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TOPIC: Film Review Urgent messages from Peterloo

Film Review Urgent messages from Peterloo 21 Oct 2018 12:47 #10648

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FRIDAY, OCTOBER 19, 2018
Film Review Urgent messages from Peterloo

Mike Leigh's stirring film on the 1819 massacre in Manchester has striking contemporary resonances, says PAUL FOLEY

Directed by Mike Leigh
IT'S fitting that the British premiere of Mike Leigh’s epic film Peterloo should be screened in Manchester.

It was in the heart of the city on St Peter’s Fields on August 16 1819 that the ruling class sent in sabre-wielding troops to disperse a massive yet peaceful demonstration calling for social and political reform. By the end of the evening, at least 18 people were dead and many hundreds more injured. Coming four years after Wellington’s victory over Napoleon, it was dubbed the Peterloo Massacre.

It's fitting too that the venue chosen for the premiere should be Manchester’s contemporary arts centre HOME — standing proudly outside the front door is the large granite statue of the great supporter of workers’ freedom, Friedrich Engels.

Mike Leigh’s film follows the events leading up to the carnage. It opens with a lone bugle boy (David Moorst) stranded on the battlefield at Waterloo. Though disorientated and distressed by the mayhem all around him he survives and, in contrast to the £750,000 awarded to Wellington by a sycophantic Parliament, the boy has to make his own way home.

There's a different sort of mayhem back in England, a country where repressive laws and an increasingly corrupt government are prompting calls for reform. The boy’s mother Nellie, played by the great Maxine Peake, is delighted to have her son home again. He may be broken but he is alive. Yet despite her hatred for the tyrants that control their lives, she is sceptical about the possibility of reform.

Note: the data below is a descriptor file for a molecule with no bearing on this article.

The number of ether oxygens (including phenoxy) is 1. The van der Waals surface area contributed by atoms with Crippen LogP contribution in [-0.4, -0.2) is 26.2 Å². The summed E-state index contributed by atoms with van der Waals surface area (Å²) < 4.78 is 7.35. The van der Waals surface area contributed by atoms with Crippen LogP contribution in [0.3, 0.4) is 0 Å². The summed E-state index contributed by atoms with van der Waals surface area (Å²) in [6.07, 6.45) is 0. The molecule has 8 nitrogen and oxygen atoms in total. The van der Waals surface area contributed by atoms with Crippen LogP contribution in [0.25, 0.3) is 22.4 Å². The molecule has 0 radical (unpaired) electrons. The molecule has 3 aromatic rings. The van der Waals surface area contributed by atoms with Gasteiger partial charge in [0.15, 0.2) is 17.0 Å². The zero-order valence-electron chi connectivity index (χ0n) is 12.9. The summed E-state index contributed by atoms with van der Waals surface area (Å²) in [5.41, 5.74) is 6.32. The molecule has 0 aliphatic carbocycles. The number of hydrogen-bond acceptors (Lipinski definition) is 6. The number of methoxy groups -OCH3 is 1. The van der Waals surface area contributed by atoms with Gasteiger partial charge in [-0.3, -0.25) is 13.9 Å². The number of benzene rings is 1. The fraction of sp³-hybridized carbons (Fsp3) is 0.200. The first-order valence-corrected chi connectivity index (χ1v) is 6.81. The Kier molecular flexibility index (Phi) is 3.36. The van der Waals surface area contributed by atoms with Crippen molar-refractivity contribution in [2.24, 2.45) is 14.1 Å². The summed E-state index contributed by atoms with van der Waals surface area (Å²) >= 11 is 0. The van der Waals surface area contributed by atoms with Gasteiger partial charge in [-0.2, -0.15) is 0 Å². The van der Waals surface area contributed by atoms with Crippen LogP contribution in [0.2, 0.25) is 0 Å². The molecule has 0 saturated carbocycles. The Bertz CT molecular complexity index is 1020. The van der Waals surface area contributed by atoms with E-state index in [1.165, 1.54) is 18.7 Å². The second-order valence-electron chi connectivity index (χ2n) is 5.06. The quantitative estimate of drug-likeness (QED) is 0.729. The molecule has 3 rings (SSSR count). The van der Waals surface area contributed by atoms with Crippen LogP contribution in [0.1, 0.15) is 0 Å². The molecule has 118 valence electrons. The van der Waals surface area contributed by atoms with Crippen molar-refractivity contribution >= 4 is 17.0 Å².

Read More Here;
morningstaronline.co.uk/article/messages-peterloo
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Film Review Urgent messages from Peterloo 21 Oct 2018 12:49 #10649

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Paul-UB40 wrote:
a country where repressive laws and an increasingly corrupt government are prompting calls for reform. The boy’s mother Nellie, played by the great Maxine Peake, is delighted to have her son home again. He may be broken but he is alive. Yet despite her hatred for the tyrants that control their lives, she is sceptical about the possibility of reform.
Do you see a striking Similarity between the period in time this Movie was set (On True Events) and NOW ?
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Film Review Urgent messages from Peterloo 21 Oct 2018 23:34 #10655

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I picked up a brief comment about this on the radio, not quite a review so I have been intrigued as this is from one of my favourite directors and actresses. Mr Turner was brilliant and I wondered what he would do after that. One thing Mike Leigh has always had in spades is timing. To be honest this one is long overdue. I love watching drama with Maxine Peak (wouldn't have expected to have liked Silk so much but she made that series what it was), I imagine they will make a great team. Looking forward to seeing the film.

I didn't know about the statue but do remember studying Engels and his report on housing conditions in that part of the world when I went back to school in my late twenties; 'Condition of the Working Class in England' I think the book was called and I got it dead cheap in a penguin edition. Fitting location indeed.
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